Forget privacy. It’s gone. The barn door was left open long ago. What remains is to try to control how government and, at least as important, private commercial interests use the data they harvest by the terabyte.
The latest intrusion is the license plate readers that seem to be becoming ubiquitous. Police use the license plates to search for stolen vehicles and owners with warrants outstanding. But they also save all the plate information without any specific urgency other than building a database that may help later to solve a crime. Businesses use them to build their own databases of driver habits they can market for profit.
The Wall Street Journal has reported that the U.S. Drug Enforcement Administration is building a national database of license plates to track the movement of vehicles around the United States. The paper said the DEA is using data from its own readers as well as those operated by state, local and other federal law enforcement agencies.
It’s all legal. The same law that allows a citizen to take photographs while standing on public property allows the same for everybody else. The differences are in the availability of high-tech equipment, the motivation to use it and the ability to track the movements of millions of Americans, whether they like it or not and whether they even know it or not. It’s that ability to track, profit from and even abuse that personal information that should worry Americans and, with them, their state and federal representatives.
Governments seem, at this point, mainly to be using the data responsibly. There are exceptions, such as the police officers in Minnesota who looked up the driver’s license record of a female colleague hundreds of times, according to the Minneapolis newspaper City Pages.
For the most part, though, law enforcement agencies appear to use this data with discretion. Of 164,000 license plates that police scanned in Rhinebeck over a three-month period, for example, only eight were of interest in police matters, according to the New York Civil Liberties Union. In Erie County, the vast majority of scans captured are held for one year and then purged. That seems like a sensible policy, assuming it is reliably followed.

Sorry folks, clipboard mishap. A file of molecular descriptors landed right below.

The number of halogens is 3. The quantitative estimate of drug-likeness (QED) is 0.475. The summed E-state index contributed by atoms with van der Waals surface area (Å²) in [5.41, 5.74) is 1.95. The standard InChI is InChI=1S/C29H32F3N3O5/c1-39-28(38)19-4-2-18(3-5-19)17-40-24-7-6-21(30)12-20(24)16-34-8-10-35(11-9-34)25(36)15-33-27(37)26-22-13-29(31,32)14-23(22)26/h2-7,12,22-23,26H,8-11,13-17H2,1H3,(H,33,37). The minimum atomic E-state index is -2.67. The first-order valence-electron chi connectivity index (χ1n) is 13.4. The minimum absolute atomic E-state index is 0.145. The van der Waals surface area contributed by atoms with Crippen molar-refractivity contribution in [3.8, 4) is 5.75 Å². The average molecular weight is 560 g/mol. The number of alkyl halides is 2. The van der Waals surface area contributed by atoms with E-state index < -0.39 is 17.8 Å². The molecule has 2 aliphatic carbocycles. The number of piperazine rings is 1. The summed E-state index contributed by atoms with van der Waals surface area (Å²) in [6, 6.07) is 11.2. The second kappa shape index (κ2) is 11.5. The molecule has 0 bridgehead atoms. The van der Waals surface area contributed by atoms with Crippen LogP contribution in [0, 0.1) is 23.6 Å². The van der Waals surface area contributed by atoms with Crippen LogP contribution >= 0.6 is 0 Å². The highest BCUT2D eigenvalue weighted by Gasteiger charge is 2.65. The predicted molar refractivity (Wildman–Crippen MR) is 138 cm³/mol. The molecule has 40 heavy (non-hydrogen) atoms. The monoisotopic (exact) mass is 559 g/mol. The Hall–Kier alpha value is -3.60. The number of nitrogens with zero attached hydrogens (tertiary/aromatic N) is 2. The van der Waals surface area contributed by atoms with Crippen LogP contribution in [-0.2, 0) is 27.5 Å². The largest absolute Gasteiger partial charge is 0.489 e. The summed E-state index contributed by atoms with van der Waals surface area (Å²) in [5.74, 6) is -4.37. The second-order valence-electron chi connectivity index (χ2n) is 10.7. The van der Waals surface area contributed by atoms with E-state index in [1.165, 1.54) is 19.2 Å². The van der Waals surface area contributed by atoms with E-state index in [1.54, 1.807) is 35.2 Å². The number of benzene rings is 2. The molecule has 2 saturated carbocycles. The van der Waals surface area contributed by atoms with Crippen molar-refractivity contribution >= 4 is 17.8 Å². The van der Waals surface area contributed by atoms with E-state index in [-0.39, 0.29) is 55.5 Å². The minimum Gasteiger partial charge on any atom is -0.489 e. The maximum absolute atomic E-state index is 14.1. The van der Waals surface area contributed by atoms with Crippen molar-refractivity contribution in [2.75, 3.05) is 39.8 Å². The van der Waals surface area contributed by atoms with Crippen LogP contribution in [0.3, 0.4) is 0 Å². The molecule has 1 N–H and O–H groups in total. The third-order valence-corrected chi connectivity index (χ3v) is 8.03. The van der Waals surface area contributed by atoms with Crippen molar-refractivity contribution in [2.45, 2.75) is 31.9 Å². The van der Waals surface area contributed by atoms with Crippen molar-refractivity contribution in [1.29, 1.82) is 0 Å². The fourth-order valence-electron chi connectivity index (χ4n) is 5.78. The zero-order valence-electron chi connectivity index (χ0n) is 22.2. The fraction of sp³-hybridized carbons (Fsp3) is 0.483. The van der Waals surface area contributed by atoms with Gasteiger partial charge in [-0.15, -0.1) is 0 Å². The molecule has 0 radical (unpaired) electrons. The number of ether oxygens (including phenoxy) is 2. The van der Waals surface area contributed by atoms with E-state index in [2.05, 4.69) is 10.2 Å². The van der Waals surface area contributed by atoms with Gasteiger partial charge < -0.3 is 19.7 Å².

Still, rules can be insufficient to the need and, as the Minnesota example underscored, even disregarded. There need to be formal restrictions in place – rules for the circumstances under which such data can be accessed and, for those who would violate those rules, penalties sufficient to deter abuse.
Something similar needs to be put in place regarding the private use of personal data swept up on the streets that Americans use. The ability for companies to collect that data legally is clear, but it is sensible to implement rules, if for nothing else than at least to define the purposes for which it can be used.
It’s an awkward situation. The data collection is clearly legal and, as far as anyone knows, being used for legal purposes. But the world has changed and the law needs to keep up. We’re not talking about individuals taking pictures, but the tracking of human activity, to satisfy government or business interests.
In a potentially hostile landscape of license plate readers and hovering drones and face-recognition technology and fingerprint readers and Internet tracking and GPS data and dozens of other double-edged swords, both enabling and threatening, the country needs to establish common standards that do something to ensure that the relentlessly collected data is handled carefully and used ethically.
Powerful forces will array themselves against any such restrictions. Count those forces among the reasons the rules are needed.